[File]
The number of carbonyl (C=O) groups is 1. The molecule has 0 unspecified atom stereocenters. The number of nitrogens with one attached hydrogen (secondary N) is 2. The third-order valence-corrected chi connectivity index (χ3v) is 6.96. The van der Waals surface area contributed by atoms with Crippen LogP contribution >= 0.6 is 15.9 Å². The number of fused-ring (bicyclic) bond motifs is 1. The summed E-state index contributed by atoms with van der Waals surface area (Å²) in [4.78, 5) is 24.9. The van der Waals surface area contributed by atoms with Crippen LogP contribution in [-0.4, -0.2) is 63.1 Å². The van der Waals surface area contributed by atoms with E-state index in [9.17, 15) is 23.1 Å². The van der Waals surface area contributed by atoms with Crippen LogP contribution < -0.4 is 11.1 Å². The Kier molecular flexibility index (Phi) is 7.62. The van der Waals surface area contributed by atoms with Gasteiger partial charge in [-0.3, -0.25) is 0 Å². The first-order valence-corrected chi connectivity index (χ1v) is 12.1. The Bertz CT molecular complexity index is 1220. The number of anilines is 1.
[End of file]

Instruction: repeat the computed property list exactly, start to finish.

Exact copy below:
The number of carbonyl (C=O) groups is 1. The molecule has 0 unspecified atom stereocenters. The number of nitrogens with one attached hydrogen (secondary N) is 2. The third-order valence-corrected chi connectivity index (χ3v) is 6.96. The van der Waals surface area contributed by atoms with Crippen LogP contribution >= 0.6 is 15.9 Å². The number of fused-ring (bicyclic) bond motifs is 1. The summed E-state index contributed by atoms with van der Waals surface area (Å²) in [4.78, 5) is 24.9. The van der Waals surface area contributed by atoms with Crippen LogP contribution in [-0.4, -0.2) is 63.1 Å². The van der Waals surface area contributed by atoms with E-state index in [9.17, 15) is 23.1 Å². The van der Waals surface area contributed by atoms with Crippen LogP contribution < -0.4 is 11.1 Å². The Kier molecular flexibility index (Phi) is 7.62. The van der Waals surface area contributed by atoms with Gasteiger partial charge in [-0.3, -0.25) is 0 Å². The first-order valence-corrected chi connectivity index (χ1v) is 12.1. The Bertz CT molecular complexity index is 1220. The number of anilines is 1.